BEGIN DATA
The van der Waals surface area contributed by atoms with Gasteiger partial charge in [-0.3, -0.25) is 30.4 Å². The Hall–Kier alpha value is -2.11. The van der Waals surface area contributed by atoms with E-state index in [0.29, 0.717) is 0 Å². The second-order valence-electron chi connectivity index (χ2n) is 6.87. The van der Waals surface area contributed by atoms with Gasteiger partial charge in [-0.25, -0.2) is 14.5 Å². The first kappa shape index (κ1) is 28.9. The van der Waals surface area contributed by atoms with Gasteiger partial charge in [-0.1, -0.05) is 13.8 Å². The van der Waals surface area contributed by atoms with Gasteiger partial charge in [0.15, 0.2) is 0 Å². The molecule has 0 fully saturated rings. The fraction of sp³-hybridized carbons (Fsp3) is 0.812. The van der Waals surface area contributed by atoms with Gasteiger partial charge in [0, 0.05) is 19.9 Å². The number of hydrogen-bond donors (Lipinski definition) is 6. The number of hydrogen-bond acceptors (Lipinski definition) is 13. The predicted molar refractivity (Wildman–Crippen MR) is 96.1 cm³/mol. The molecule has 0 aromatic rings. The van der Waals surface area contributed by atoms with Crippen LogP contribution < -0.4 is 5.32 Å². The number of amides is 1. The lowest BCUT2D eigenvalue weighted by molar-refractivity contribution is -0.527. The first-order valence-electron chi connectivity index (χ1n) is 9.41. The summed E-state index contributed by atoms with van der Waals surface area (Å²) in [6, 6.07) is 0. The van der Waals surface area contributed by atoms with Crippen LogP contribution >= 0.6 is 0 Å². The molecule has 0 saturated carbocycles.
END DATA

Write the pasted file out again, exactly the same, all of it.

The van der Waals surface area contributed by atoms with Gasteiger partial charge in [-0.3, -0.25) is 30.4 Å². The Hall–Kier alpha value is -2.11. The van der Waals surface area contributed by atoms with E-state index in [0.29, 0.717) is 0 Å². The second-order valence-electron chi connectivity index (χ2n) is 6.87. The van der Waals surface area contributed by atoms with Gasteiger partial charge in [-0.25, -0.2) is 14.5 Å². The first kappa shape index (κ1) is 28.9. The van der Waals surface area contributed by atoms with Gasteiger partial charge in [-0.1, -0.05) is 13.8 Å². The van der Waals surface area contributed by atoms with Gasteiger partial charge in [0.15, 0.2) is 0 Å². The molecule has 0 fully saturated rings. The fraction of sp³-hybridized carbons (Fsp3) is 0.812. The van der Waals surface area contributed by atoms with Gasteiger partial charge in [0, 0.05) is 19.9 Å². The number of hydrogen-bond donors (Lipinski definition) is 6. The number of hydrogen-bond acceptors (Lipinski definition) is 13. The predicted molar refractivity (Wildman–Crippen MR) is 96.1 cm³/mol. The molecule has 0 aromatic rings. The van der Waals surface area contributed by atoms with Crippen LogP contribution < -0.4 is 5.32 Å². The number of amides is 1. The lowest BCUT2D eigenvalue weighted by molar-refractivity contribution is -0.527. The first-order valence-electron chi connectivity index (χ1n) is 9.41. The summed E-state index contributed by atoms with van der Waals surface area (Å²) in [6, 6.07) is 0. The van der Waals surface area contributed by atoms with Crippen LogP contribution >= 0.6 is 0 Å². The molecule has 0 saturated carbocycles.